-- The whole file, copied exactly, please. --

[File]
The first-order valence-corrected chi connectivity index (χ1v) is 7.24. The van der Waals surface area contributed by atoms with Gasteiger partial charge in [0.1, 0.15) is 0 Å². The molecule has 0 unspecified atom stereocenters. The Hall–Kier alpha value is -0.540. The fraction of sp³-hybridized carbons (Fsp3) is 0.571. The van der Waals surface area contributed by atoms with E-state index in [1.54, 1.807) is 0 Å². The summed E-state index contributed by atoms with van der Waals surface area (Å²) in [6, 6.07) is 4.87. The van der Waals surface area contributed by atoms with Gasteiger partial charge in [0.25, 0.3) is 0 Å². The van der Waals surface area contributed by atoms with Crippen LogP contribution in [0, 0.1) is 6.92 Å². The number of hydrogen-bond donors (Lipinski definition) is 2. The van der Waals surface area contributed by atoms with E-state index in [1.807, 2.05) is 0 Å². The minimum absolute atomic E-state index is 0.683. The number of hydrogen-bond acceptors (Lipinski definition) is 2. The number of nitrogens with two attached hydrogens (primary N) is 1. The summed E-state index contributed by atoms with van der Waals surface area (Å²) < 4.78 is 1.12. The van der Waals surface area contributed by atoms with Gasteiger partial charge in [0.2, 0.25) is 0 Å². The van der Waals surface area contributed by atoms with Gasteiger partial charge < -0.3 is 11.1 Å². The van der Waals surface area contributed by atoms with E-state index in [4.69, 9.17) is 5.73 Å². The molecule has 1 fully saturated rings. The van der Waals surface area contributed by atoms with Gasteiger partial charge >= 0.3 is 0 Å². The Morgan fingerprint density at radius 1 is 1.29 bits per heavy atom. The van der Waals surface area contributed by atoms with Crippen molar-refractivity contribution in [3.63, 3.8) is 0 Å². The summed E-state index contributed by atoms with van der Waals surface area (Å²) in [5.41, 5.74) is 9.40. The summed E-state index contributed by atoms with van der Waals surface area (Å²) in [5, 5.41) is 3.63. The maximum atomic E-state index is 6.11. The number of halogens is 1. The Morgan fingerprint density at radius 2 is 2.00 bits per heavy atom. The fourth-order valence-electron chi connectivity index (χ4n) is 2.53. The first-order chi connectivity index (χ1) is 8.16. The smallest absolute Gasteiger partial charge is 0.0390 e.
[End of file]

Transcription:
The first-order valence-corrected chi connectivity index (χ1v) is 7.24. The van der Waals surface area contributed by atoms with Gasteiger partial charge in [0.1, 0.15) is 0 Å². The molecule has 0 unspecified atom stereocenters. The Hall–Kier alpha value is -0.540. The fraction of sp³-hybridized carbons (Fsp3) is 0.571. The van der Waals surface area contributed by atoms with E-state index in [1.54, 1.807) is 0 Å². The summed E-state index contributed by atoms with van der Waals surface area (Å²) in [6, 6.07) is 4.87. The van der Waals surface area contributed by atoms with Gasteiger partial charge in [0.25, 0.3) is 0 Å². The van der Waals surface area contributed by atoms with Crippen LogP contribution in [0, 0.1) is 6.92 Å². The number of hydrogen-bond donors (Lipinski definition) is 2. The van der Waals surface area contributed by atoms with E-state index in [1.807, 2.05) is 0 Å². The minimum absolute atomic E-state index is 0.683. The number of hydrogen-bond acceptors (Lipinski definition) is 2. The number of nitrogens with two attached hydrogens (primary N) is 1. The summed E-state index contributed by atoms with van der Waals surface area (Å²) < 4.78 is 1.12. The van der Waals surface area contributed by atoms with Gasteiger partial charge in [0.2, 0.25) is 0 Å². The van der Waals surface area contributed by atoms with Gasteiger partial charge < -0.3 is 11.1 Å². The van der Waals surface area contributed by atoms with E-state index in [4.69, 9.17) is 5.73 Å². The molecule has 1 fully saturated rings. The van der Waals surface area contributed by atoms with Gasteiger partial charge >= 0.3 is 0 Å². The Morgan fingerprint density at radius 1 is 1.29 bits per heavy atom. The van der Waals surface area contributed by atoms with Crippen molar-refractivity contribution in [3.63, 3.8) is 0 Å². The summed E-state index contributed by atoms with van der Waals surface area (Å²) in [5.41, 5.74) is 9.40. The summed E-state index contributed by atoms with van der Waals surface area (Å²) in [5, 5.41) is 3.63. The maximum atomic E-state index is 6.11. The number of halogens is 1. The Morgan fingerprint density at radius 2 is 2.00 bits per heavy atom. The fourth-order valence-electron chi connectivity index (χ4n) is 2.53. The first-order chi connectivity index (χ1) is 8.16. The smallest absolute Gasteiger partial charge is 0.0390 e.